RE: [asa] The fight in Texas over evolution training in schools

From: <mrb22667@kansas.net>
Date: Wed Mar 25 2009 - 11:58:07 EDT

Responding to Rich & Ted's posts below...

I am acutely aware of another level of discussion that needs to happen that
doesn't even have to come from ID/creation/evolution controversy. And that is
this: high school students need to be aware of the difference between the
actual practice of cutting edge science and the practice of being educated in
past or established science.

I.e. When I recently had my physics students use a pendulum to try to determine
with more precision a value for our local gravity (which we had assumed as 9.8
in previous physics work), they had the luxury of comparing their measured value
with an "expected" value that we got from a geological survey on the internet
for our locale & altitude. But I made them aware that in "real" science (e.g.
determining the universal gravitational constant in Cavendish's time), they have
no "expected" values for G, but instead had, perhaps, multiple measurements &
methods that they must discern between to finally arrive at the universal
gravitational constant that we now see published. We can try to design labs so
that students are "thinking" historical scientists' thoughts after them. But in
the end, we pull out a published value to see how we did --which is not a
scientific thing to do. And nor can high school students be expected to be
doing "real" science. Such cutting edge work is beyond most of us. But we can
at least discuss these things and help our students be aware of them.

One other item regarding how science is taught in elementary & high schools: I
recently heard an excellent interview on NPR with astrophysicist Neil Tyson
regarding the flak he took on the "demotion" of Pluto. He made the point that
educators need to move away from having students memorize lists of "facts" such
as "how many planets are in our solar system --and name them, etc." and
instead move towards having students think categorically about objects and what
makes certain objects similar? Then students will be thinking more like
scientists who aren't so interested in a rigid "fact" that our solar system has
x number of planets. They will instead observe that gas giants are a class of
objects unto themselves, and other things also share similar other properties,
etc. which is a more productive way to think of science. We educators do our
students a disservice when we merely stock their minds with "facts" --be they
evolutionary or astronomical. Even at the elementary levels we could probably
be doing this differently and better. Any side that wants to insert automatic
"weaknesses" or automatic "acceptances" of evolution is probably guilty of
promoting our "facthood" attitude as if these things were set in stone.

--Merv

Rich wrote:
Thus, I believe it is vitally important that the ASA as an organization support
and defend peer review and seek to have the *process* of science taught in our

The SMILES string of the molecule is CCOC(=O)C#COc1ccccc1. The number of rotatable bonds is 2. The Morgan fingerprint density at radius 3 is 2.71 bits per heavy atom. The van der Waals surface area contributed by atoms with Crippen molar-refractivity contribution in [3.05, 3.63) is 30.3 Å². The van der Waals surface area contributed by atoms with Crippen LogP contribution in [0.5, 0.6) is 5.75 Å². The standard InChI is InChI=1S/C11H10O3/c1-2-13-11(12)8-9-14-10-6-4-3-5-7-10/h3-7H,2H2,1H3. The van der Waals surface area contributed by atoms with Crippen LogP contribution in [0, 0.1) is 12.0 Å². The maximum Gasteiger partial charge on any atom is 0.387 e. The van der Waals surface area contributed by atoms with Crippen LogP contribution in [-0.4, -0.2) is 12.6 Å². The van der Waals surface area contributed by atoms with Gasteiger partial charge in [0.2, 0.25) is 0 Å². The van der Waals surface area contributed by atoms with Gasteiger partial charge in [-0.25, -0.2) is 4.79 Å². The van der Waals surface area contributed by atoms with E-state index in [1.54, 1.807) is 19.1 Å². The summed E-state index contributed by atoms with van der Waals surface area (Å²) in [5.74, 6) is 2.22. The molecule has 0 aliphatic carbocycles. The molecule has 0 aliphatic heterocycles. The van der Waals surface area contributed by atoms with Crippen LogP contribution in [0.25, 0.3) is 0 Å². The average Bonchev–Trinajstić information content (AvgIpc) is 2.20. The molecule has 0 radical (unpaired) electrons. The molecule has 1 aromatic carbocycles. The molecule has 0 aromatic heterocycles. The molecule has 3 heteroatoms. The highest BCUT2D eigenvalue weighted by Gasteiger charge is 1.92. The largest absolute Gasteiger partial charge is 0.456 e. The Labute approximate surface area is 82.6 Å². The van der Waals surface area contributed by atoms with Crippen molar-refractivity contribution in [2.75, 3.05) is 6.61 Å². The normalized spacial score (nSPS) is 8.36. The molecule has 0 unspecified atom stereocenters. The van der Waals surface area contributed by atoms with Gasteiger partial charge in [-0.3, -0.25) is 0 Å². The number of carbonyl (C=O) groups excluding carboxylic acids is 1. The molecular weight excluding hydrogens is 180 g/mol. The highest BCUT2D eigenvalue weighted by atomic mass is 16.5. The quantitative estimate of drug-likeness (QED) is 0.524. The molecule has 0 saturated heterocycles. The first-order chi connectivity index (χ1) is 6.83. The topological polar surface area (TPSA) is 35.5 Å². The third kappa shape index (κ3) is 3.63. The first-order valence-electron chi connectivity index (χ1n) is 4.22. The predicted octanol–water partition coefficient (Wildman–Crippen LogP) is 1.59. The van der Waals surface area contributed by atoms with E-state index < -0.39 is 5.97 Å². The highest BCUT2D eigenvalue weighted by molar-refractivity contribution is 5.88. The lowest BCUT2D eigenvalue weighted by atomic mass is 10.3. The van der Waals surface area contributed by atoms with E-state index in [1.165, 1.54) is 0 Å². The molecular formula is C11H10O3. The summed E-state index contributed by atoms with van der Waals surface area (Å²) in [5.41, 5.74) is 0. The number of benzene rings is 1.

schools. That way the next generation will be less susceptable to the cynical
manipulation I illustrated above. By the time they get to be our age the facts
of science will be different but the ability to understand the process will help
them navigate whatever the unpredictable issues will be decades from now.

Rich Blinne
Member ASA

Quoting Ted Davis <TDavis@messiah.edu>:
>
> I add this:
>
> I am a former high school science teacher myself (physics and chemistry), and
> IMO we would do a better job of educating students in both high school and
> college, if we would cut some traditional scientific topics to make room for
> teaching a little more history & philosophy of science. (Given that I am in
> that field, no one should be surprised that I would say this.) IMO, in such
> a context it could be entirely appropriate to bring in some of the many
> objections to evolution that have been raised since the mid-19th century:
> they might at least be presented as serious objections that have been raised,
> often by scientists themselves--and, in some cases at least, have been fully
> answered by subsequent science (such as the problem of inheritance,
> acknowledged by Darwin in his book and not dealt with satisfactorily for
> another 70 years). It would also be appropriate in that context, IMO, to
> discuss contemporary objections to evolution, including aspects of
> "intelligent design." !
>
> Students are not being educated as well, IMO, when such things are ruled
> out of bounds for public school science classes simply b/c they may be
> religiously motivated. We wouldn't rule out teaching students about the
> controversy among scientists themselves, about the use of the atomic bomb
> against Japan in 1945, even though some of those objections were religiously
> motivated; we wouldn't rule out teaching students about the controversy among
> scientists themselves, about how to interpret QM (Copenhagen vs other
> possibilities), simply b/c some might hold a given view partly for religious
> reasons or express a view in theological terms ("God does not play dice").
> Likewise, we should not bar discussion of the fact that some scientists do
> not find Darwinian evolution fully convincing, and why.
>
> Ted
>

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Received on Wed Mar 25 11:58:18 2009

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